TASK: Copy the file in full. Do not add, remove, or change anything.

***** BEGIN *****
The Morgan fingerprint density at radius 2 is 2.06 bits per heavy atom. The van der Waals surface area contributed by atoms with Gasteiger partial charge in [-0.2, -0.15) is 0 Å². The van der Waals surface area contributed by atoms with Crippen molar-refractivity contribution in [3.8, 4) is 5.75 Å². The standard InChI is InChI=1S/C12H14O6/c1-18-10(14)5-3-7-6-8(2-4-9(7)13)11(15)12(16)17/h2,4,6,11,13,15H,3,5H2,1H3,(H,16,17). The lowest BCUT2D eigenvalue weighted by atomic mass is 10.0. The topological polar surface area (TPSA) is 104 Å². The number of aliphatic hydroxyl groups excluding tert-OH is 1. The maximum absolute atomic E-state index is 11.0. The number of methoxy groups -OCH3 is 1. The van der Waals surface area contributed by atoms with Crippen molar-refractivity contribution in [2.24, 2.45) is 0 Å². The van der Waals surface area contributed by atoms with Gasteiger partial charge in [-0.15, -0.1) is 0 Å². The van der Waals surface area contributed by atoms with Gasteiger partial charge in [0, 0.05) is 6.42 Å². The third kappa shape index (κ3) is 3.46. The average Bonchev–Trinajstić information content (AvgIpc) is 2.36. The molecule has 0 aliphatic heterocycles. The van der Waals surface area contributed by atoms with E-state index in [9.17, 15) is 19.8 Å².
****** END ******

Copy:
The Morgan fingerprint density at radius 2 is 2.06 bits per heavy atom. The van der Waals surface area contributed by atoms with Gasteiger partial charge in [-0.2, -0.15) is 0 Å². The van der Waals surface area contributed by atoms with Crippen molar-refractivity contribution in [3.8, 4) is 5.75 Å². The standard InChI is InChI=1S/C12H14O6/c1-18-10(14)5-3-7-6-8(2-4-9(7)13)11(15)12(16)17/h2,4,6,11,13,15H,3,5H2,1H3,(H,16,17). The lowest BCUT2D eigenvalue weighted by atomic mass is 10.0. The topological polar surface area (TPSA) is 104 Å². The number of aliphatic hydroxyl groups excluding tert-OH is 1. The maximum absolute atomic E-state index is 11.0. The number of methoxy groups -OCH3 is 1. The van der Waals surface area contributed by atoms with Crippen molar-refractivity contribution in [2.24, 2.45) is 0 Å². The van der Waals surface area contributed by atoms with Gasteiger partial charge in [-0.15, -0.1) is 0 Å². The van der Waals surface area contributed by atoms with Gasteiger partial charge in [0, 0.05) is 6.42 Å². The third kappa shape index (κ3) is 3.46. The average Bonchev–Trinajstić information content (AvgIpc) is 2.36. The molecule has 0 aliphatic heterocycles. The van der Waals surface area contributed by atoms with E-state index in [9.17, 15) is 19.8 Å².